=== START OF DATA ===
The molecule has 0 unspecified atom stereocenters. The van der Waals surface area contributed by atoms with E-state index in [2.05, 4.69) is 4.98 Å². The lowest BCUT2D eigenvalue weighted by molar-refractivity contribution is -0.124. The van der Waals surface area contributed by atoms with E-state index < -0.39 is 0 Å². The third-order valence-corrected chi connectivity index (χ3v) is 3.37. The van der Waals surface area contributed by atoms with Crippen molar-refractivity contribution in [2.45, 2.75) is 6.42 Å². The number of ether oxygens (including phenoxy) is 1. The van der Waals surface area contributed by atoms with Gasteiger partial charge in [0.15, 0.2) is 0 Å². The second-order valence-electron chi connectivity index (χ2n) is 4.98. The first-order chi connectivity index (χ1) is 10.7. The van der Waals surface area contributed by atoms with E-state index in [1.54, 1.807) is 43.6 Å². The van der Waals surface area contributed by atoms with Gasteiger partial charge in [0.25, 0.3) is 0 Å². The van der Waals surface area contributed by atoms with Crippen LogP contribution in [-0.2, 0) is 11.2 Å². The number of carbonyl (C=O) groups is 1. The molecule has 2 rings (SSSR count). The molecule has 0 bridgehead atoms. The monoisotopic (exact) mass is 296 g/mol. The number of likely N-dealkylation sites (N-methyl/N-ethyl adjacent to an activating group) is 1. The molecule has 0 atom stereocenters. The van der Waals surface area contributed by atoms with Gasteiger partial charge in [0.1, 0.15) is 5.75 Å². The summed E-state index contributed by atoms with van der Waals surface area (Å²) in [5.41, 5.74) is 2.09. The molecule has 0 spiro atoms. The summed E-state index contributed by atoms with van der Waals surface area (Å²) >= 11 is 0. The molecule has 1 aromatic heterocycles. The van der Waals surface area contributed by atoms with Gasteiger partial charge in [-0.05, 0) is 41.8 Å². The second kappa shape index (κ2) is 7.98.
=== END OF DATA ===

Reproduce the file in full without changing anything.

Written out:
The molecule has 0 unspecified atom stereocenters. The van der Waals surface area contributed by atoms with E-state index in [2.05, 4.69) is 4.98 Å². The lowest BCUT2D eigenvalue weighted by molar-refractivity contribution is -0.124. The van der Waals surface area contributed by atoms with E-state index < -0.39 is 0 Å². The third-order valence-corrected chi connectivity index (χ3v) is 3.37. The van der Waals surface area contributed by atoms with Crippen molar-refractivity contribution in [2.45, 2.75) is 6.42 Å². The number of ether oxygens (including phenoxy) is 1. The van der Waals surface area contributed by atoms with Gasteiger partial charge in [0.15, 0.2) is 0 Å². The second-order valence-electron chi connectivity index (χ2n) is 4.98. The first-order chi connectivity index (χ1) is 10.7. The van der Waals surface area contributed by atoms with E-state index in [1.54, 1.807) is 43.6 Å². The van der Waals surface area contributed by atoms with Gasteiger partial charge in [0.25, 0.3) is 0 Å². The van der Waals surface area contributed by atoms with Crippen LogP contribution in [-0.2, 0) is 11.2 Å². The number of carbonyl (C=O) groups is 1. The molecule has 2 rings (SSSR count). The molecule has 0 bridgehead atoms. The monoisotopic (exact) mass is 296 g/mol. The number of likely N-dealkylation sites (N-methyl/N-ethyl adjacent to an activating group) is 1. The molecule has 0 atom stereocenters. The van der Waals surface area contributed by atoms with Gasteiger partial charge in [0.1, 0.15) is 5.75 Å². The summed E-state index contributed by atoms with van der Waals surface area (Å²) in [5.41, 5.74) is 2.09. The molecule has 0 spiro atoms. The summed E-state index contributed by atoms with van der Waals surface area (Å²) >= 11 is 0. The molecule has 1 aromatic heterocycles. The van der Waals surface area contributed by atoms with Gasteiger partial charge in [-0.05, 0) is 41.8 Å². The second kappa shape index (κ2) is 7.98.